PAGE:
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I'm not one to be labeled an activist for animals. I'm less apt to marvel at the beauty of a wild deer than wonder if it's been grazing in my soybean field. And a baby white-faced calf frolicking in a green pasture brings to mind future steaks or a paycheck for my farmer brothers rather than the wonder of new life.
No, I'll never forgo steak or leather but I don't want to see any animal suffer, whether being cared for as a pet or raised for market and the dinner table.
The rescue of four horses last week from near Oriole, reported in a story on today's front page, may be a case headed to court, so I don't want to talk about it specifically, but I'm worried similar stories will be written in the weeks to come. Winter is here and the harshest season of the year will be extra hard on some horses and cattle already stressed by the summer drought.
The late-spring freeze cut the hay crop harvested by many farmers and the bizarre cold snap was followed, ironically, by a hot and dry summer. Not only did the lousy weather leave barns less than full of hay, it put the hurt on stock grazing pastures. And while farmers rolled up corn stalks after harvest, many small landowners with a couple of horses or a few cattle are in a pickle. Not only will they not have enough hay to last them until spring, but the hay market has dried up, just like the fields this summer. Those who sell hay most years have either already sold out or plan to feed it to their own animals.
Unlike cats and dogs, cattle and horses require some roughage in their diets, either hay or some substitute. But the heavy demand has pushed prices through the roof.
One friend said he paid $3 per square bale of straw, a price probably triple the usual cost. Some people simply can't afford those prices.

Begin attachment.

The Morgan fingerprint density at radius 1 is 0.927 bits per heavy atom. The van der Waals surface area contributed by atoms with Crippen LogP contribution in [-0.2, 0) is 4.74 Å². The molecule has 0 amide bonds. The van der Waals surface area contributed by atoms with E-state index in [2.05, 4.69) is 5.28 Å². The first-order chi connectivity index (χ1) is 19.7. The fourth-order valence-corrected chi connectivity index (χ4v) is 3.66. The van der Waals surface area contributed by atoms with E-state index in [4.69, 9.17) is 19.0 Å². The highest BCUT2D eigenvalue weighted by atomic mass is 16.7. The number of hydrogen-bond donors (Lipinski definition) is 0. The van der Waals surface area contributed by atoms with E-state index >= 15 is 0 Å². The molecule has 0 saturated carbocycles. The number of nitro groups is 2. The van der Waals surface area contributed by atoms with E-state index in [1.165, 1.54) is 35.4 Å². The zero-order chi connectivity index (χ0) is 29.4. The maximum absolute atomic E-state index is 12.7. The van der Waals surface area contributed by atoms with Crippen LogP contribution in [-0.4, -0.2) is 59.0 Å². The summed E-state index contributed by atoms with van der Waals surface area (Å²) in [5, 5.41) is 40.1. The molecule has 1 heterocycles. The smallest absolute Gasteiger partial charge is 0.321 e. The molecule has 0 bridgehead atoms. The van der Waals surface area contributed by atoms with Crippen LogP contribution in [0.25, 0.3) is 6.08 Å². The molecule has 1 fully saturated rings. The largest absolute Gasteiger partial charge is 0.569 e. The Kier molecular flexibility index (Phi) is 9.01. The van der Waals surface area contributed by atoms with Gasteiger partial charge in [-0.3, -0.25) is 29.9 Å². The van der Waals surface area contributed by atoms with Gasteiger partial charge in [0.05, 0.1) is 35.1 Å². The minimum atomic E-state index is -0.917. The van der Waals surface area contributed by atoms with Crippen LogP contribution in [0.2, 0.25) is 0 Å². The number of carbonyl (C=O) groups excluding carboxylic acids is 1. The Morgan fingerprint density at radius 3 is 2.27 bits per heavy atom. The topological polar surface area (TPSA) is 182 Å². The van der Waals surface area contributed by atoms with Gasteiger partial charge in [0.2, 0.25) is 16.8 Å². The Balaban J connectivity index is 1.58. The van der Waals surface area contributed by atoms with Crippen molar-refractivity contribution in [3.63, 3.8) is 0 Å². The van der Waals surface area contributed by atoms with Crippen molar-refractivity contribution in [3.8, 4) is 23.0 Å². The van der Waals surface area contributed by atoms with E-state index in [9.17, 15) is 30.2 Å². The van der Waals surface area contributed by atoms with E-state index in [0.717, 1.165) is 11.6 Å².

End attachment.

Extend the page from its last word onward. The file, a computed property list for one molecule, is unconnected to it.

The majority of people who own horses and cattle would go hungry themselves before letting their animals suffer, but a few are either unable or unwilling to properly care for their animals.
Members of the county's humane society know there's trouble coming this winter and the victims will be the animals. A group of concerned folks calling themselves the Perry County Hoof Society want to help, but they need the cooperation of animal owners.
People worried about not having food to care for their livestock shouldn't wait until it's too late. Ask for help now. The county's humane-society chapter can be reached at 836-4138. If you think animals are being neglected, call police.
As winter sets in, there are, hopefully, people willing to sell hay for a fair price to those in real need. Others may know where hay or other foodstuffs can be found. Some farmers and conservation groups have already talked about ordering hay from areas that benefited from a normal growing season.
The important thing is not to wait until it's too late. If you need help, ask for it now.